Welcome to the Sweater Saga. I created this site mostly as a blog to chronicle my travels. However, as time progresses I hope to use this site to provide resources to others looking to travel, including awesome travel deals, funny and informative stories, and gear reviews. Though, if anything, I hope this blog will serve as a catalyst for other people looking to travel!
Two years. I guess that is the cadence I write at now. But two years ago, I ended my Where Have I Been blog post with a goal to climb Denali in the spring of 2019. I missed that goal by a long shot.
My intentions were good – take a 12-day mountaineering course, learn the skills necessary to climb North America’s tallest mountain, train for a year and boom climb. The reality is that mountaineering is way more difficult than I ever imagined, despite reading all the mountaineering books I could find. While Denali is still a goal, I have extended my timeline.
One of the more difficult aspects of Alaska is the weather. It is bad and often changing. To get to base camp on Denali (where my course was to be held) you typically fly in. If there is bad weather you can’t fly. In my case, when I first arrived to Alaska it was raining and continued to rain for 4 days which meant we were stuck at the airport for 4 days desperately waiting for a weather window to open up. When it finally did, we rushed out onto the glacier.
In total I spent 8 days on the glacier at base camp for Denali. Of those 8 days, we have 1.5 days of sun. The rest was snow. Unfortunately because of the foul weather, we never really able to traverse beyond base camp, and managed only 2 expeditions outside of our tiny encampment on the ice. Still those 2 expeditions were awesome. The latter, we climbed a coulouir up the side of the Radio Tower, a large rock formation right outside of base camp.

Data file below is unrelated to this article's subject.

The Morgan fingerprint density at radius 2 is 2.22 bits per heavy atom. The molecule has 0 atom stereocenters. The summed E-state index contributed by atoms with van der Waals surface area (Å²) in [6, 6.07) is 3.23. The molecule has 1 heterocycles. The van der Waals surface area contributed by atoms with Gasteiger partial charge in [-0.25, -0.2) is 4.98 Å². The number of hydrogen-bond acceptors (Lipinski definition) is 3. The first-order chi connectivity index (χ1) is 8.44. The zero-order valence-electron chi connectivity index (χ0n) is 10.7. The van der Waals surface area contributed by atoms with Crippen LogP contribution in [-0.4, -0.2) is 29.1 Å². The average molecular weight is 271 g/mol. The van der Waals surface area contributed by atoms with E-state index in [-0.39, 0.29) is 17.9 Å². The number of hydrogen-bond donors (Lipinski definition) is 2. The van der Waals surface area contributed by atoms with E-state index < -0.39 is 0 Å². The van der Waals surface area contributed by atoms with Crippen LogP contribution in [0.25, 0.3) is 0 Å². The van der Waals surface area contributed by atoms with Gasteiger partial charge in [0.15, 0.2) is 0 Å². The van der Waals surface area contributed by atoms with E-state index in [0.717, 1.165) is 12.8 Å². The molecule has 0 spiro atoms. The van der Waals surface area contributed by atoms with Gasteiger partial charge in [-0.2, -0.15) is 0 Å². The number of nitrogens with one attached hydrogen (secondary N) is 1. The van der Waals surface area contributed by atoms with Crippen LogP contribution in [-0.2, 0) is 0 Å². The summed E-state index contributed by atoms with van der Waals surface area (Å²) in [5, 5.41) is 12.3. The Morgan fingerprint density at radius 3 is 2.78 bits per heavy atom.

It was hard and was my real experience with exposure. In total, it took us about 12 hours to go 3 miles, and despite feeling terrible at the end, I was extremely proud for having completed something like this.
I live in cabin. It is a small cabin – roughly 430 square feet. It was built in the 1920’s as a guest house for the main house on the estate. Abandoned in the 1950’s, it, along with 2 other cabins, were remolded recently and put up for rent. I was lucky enough to find it online, and in October of 2017, I moved to the woods.
“What did you do to yourself?” asked the doctor in a bit of disbelief. The date was November 4th, and I was sitting in Zen’s Medical Centre. My leg was swollen, and I was severely dehydrated. The last 48 hours had been fun to say to say the least.
When I was 20, I thought I would finish up college, get a good paying corporate job, marry my girlfriend, work 40 years, have 3 children, and then retire.
That was my plan. Here was my reality.
I say this all the time. A lot of my twenties have been spent living in a dream world where my mind plays out scenarios I wish I was experiencing in real life.
I’ll sit there at the cusp of a potentially awesome situation thinking about how it would go if I acted one particular way. The problem is — I rarely act on the situation I imagine.